Best 6 Nootropics for Anxiety
Stress and undefined anxiety seem to be a hallmark of modern life. We’re designed for explicit threats and to respond to them by either escaping or fighting them. Instead, we end up with general anxiety about more abstract concepts like the economy, potential job loss, political issues and comparing ourselves to others on social media. Lifestyle changes may help, but they may not. Medication is unwise since it can distort your worldview or come with desirable side effects.
Here are the Best 6 Nootropics for Anxiety
1. St. John’s Wort
St. John’s Wort gets its name for blooming on or around the birthday of John the Baptist. It is often called goat weed, hypericum, hard hay, Barbe de Saint-Jean and Klamath weed. St. John’s Wort has been proven effective for mild to moderate depression in many studies. A more recent application of this nootropic is for anxiety. It has long been used for managing menopausal symptoms, especially in conjunction with black cohosh. It has been ineffective in treating attention deficit disorder.
Our only caveat here is that you should not start taking St. John’s Wort if you’re already taking psychiatric medications, because it is so useful on its own it interacts badly with this class of medication. In fact, it can compound the fatigue and other effects some over the counter cold remedies cause.
Don’t take this herb if breastfeeding or pregnant. Be careful if you’re taking birth control pills since this herb can interfere with their effectiveness. You cannot take this herb if you’re on blood thinners, certain cancer drugs or HIV medications. Consult with your doctor to find out if it is safe to take St. John’s Wort. For example, St. John’s Wort has been tested with limited success in children with depression, but you shouldn’t assume it is safe to give to your children.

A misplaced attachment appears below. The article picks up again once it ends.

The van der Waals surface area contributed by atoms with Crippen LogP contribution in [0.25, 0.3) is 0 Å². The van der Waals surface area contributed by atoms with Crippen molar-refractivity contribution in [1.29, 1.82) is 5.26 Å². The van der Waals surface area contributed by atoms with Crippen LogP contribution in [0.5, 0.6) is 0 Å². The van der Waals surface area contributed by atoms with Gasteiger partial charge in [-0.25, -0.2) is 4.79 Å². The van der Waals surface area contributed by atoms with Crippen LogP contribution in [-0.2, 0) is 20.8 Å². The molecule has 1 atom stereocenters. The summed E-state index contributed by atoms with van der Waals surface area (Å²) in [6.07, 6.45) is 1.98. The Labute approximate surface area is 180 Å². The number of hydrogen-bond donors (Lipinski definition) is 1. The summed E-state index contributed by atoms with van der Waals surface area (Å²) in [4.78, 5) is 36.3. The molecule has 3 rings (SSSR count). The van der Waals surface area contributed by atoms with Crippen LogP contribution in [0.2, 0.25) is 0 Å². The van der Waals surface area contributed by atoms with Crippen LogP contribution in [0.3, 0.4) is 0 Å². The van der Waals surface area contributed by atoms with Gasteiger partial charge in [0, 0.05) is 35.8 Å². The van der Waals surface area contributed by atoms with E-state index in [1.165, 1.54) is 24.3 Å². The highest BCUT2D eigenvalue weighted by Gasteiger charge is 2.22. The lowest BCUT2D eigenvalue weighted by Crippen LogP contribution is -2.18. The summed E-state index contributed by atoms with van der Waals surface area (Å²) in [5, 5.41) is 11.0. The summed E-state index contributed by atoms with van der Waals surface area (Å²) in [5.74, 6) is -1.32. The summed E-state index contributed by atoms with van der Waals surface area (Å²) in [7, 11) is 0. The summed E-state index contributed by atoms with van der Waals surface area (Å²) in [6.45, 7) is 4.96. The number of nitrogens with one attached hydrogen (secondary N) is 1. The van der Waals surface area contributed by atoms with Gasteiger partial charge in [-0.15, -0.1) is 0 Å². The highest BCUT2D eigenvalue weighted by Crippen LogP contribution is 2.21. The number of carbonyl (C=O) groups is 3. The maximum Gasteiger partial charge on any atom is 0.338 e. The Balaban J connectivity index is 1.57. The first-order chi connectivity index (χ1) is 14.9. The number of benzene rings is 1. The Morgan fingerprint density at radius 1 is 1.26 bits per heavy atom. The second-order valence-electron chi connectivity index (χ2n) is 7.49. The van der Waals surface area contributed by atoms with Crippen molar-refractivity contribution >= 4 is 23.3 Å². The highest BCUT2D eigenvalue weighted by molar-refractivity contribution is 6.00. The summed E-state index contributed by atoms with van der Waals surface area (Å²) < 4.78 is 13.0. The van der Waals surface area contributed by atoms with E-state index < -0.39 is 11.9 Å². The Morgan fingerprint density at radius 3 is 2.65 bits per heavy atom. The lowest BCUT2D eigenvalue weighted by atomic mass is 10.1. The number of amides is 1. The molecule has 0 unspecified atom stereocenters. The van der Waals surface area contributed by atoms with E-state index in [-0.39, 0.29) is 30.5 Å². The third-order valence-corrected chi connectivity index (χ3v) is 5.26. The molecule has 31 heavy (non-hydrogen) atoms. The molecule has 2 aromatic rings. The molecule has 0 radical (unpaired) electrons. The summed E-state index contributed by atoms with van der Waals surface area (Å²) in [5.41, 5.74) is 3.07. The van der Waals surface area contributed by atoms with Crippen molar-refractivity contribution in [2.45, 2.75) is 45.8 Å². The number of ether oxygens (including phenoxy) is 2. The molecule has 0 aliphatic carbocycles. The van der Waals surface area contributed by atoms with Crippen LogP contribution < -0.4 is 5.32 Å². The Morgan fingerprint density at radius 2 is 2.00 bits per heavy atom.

If you start taking St. John’s Wort and begin to suffer from agitation, insomnia or worsening anxiety, stop and switch to a different nootropic for anxiety on this list.
Summary: St. John’s Wort is one of the best nootropics for depression and anxiety when you suffer from both if there aren’t other medical reasons preventing you from taking it.
2. Passion Flower
Passion Flower is a nootropic for anxiety native to South America, Central America, and the southeastern United States. This nootropic has been used for attention deficit disorder, anxiety, nervousness, and fibromyalgia. This herb was found to reduce some symptoms of ADHD about as well as a low dose of methylphenidate. It is so safe that passion flower extract is occasionally used as a spice.
Until 1978, passion flower was available as an over-the-counter sedative. Changes to FDA rules regarding reporting of effectiveness caused it to be reclassified as a nootropic.
Passion flower is effective in inducing sleep in large doses and calming anxiety in lighter doses. In fact, studies have found it quite useful in reducing anxiety before operations as well as commonly used nootropics like melatonin. There have been experimental studies finding this herb safe for use in treating anxiety caused by opioid withdrawal. Consumption as a nightly tea is considered safe for a few weeks. Don’t take more than two grams per day. Conversely, this nootropic doesn’t come with the prominent warnings not to take it if pregnant, though, in theory, it isn’t advisable.
This nootropic for anxiety can cause drowsiness and confusion, especially if you’re using alcohol, barbiturates or sleep-aids. Don’t consume passion flower if you’re taking any other sedative. Talk to your doctor before taking this supplement before you’re exposed to anesthesia. However, this is the only nootropic for anxiety on our list that has any research saying it is safe to take in advance of surgery.
Summary: If you’re looking for an ultra-safe nootropic for anxiety, you’ve found it. It won’t treat depression, but it can help if you have ADHD.